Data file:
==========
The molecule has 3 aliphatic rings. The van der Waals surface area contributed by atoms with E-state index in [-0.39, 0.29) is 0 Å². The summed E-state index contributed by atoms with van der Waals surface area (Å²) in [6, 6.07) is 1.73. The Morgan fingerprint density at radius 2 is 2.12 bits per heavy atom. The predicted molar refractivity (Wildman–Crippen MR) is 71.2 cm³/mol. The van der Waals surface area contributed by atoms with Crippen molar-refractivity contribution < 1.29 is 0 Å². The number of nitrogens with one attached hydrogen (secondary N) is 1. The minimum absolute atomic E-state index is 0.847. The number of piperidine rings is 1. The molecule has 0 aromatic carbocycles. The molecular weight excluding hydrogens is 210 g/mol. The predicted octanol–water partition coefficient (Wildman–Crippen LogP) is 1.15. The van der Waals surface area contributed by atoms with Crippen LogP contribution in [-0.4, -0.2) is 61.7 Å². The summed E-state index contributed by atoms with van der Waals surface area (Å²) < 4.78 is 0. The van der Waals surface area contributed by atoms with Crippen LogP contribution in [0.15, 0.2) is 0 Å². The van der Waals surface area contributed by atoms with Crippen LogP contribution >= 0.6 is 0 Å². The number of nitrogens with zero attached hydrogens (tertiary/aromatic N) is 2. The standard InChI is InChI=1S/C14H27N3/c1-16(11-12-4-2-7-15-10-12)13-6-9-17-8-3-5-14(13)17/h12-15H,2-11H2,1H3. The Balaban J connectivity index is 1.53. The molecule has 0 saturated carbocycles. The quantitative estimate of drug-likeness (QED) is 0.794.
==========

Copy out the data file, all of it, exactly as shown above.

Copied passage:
The molecule has 3 aliphatic rings. The van der Waals surface area contributed by atoms with E-state index in [-0.39, 0.29) is 0 Å². The summed E-state index contributed by atoms with van der Waals surface area (Å²) in [6, 6.07) is 1.73. The Morgan fingerprint density at radius 2 is 2.12 bits per heavy atom. The predicted molar refractivity (Wildman–Crippen MR) is 71.2 cm³/mol. The van der Waals surface area contributed by atoms with Crippen molar-refractivity contribution < 1.29 is 0 Å². The number of nitrogens with one attached hydrogen (secondary N) is 1. The minimum absolute atomic E-state index is 0.847. The number of piperidine rings is 1. The molecule has 0 aromatic carbocycles. The molecular weight excluding hydrogens is 210 g/mol. The predicted octanol–water partition coefficient (Wildman–Crippen LogP) is 1.15. The van der Waals surface area contributed by atoms with Crippen LogP contribution in [-0.4, -0.2) is 61.7 Å². The summed E-state index contributed by atoms with van der Waals surface area (Å²) < 4.78 is 0. The van der Waals surface area contributed by atoms with Crippen LogP contribution in [0.15, 0.2) is 0 Å². The van der Waals surface area contributed by atoms with Crippen LogP contribution >= 0.6 is 0 Å². The number of nitrogens with zero attached hydrogens (tertiary/aromatic N) is 2. The standard InChI is InChI=1S/C14H27N3/c1-16(11-12-4-2-7-15-10-12)13-6-9-17-8-3-5-14(13)17/h12-15H,2-11H2,1H3. The Balaban J connectivity index is 1.53. The molecule has 0 saturated carbocycles. The quantitative estimate of drug-likeness (QED) is 0.794.